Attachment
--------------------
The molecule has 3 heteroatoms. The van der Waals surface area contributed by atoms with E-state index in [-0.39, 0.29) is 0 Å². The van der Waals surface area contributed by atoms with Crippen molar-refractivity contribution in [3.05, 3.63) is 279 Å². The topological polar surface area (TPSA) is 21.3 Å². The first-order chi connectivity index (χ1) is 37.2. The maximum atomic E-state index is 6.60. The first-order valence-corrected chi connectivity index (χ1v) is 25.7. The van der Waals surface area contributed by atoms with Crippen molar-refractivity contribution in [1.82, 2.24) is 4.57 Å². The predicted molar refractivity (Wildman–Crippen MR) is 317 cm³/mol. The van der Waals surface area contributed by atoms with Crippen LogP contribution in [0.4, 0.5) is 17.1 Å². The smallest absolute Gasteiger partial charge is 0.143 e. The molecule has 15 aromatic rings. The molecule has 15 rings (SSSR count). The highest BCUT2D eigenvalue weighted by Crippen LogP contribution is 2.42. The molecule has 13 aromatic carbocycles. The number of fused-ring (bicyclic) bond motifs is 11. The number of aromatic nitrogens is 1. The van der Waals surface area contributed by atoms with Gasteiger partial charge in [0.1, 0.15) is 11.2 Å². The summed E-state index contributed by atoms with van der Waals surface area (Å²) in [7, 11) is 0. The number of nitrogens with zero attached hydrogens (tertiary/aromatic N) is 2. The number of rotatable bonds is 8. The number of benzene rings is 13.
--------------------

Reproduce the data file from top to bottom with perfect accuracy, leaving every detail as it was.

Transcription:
The molecule has 3 heteroatoms. The van der Waals surface area contributed by atoms with E-state index in [-0.39, 0.29) is 0 Å². The van der Waals surface area contributed by atoms with Crippen molar-refractivity contribution in [3.05, 3.63) is 279 Å². The topological polar surface area (TPSA) is 21.3 Å². The first-order chi connectivity index (χ1) is 37.2. The maximum atomic E-state index is 6.60. The first-order valence-corrected chi connectivity index (χ1v) is 25.7. The van der Waals surface area contributed by atoms with Crippen molar-refractivity contribution in [1.82, 2.24) is 4.57 Å². The predicted molar refractivity (Wildman–Crippen MR) is 317 cm³/mol. The van der Waals surface area contributed by atoms with Crippen LogP contribution in [0.4, 0.5) is 17.1 Å². The smallest absolute Gasteiger partial charge is 0.143 e. The molecule has 15 aromatic rings. The molecule has 15 rings (SSSR count). The highest BCUT2D eigenvalue weighted by Crippen LogP contribution is 2.42. The molecule has 13 aromatic carbocycles. The number of fused-ring (bicyclic) bond motifs is 11. The number of aromatic nitrogens is 1. The van der Waals surface area contributed by atoms with Gasteiger partial charge in [0.1, 0.15) is 11.2 Å². The summed E-state index contributed by atoms with van der Waals surface area (Å²) in [7, 11) is 0. The number of nitrogens with zero attached hydrogens (tertiary/aromatic N) is 2. The number of rotatable bonds is 8. The number of benzene rings is 13.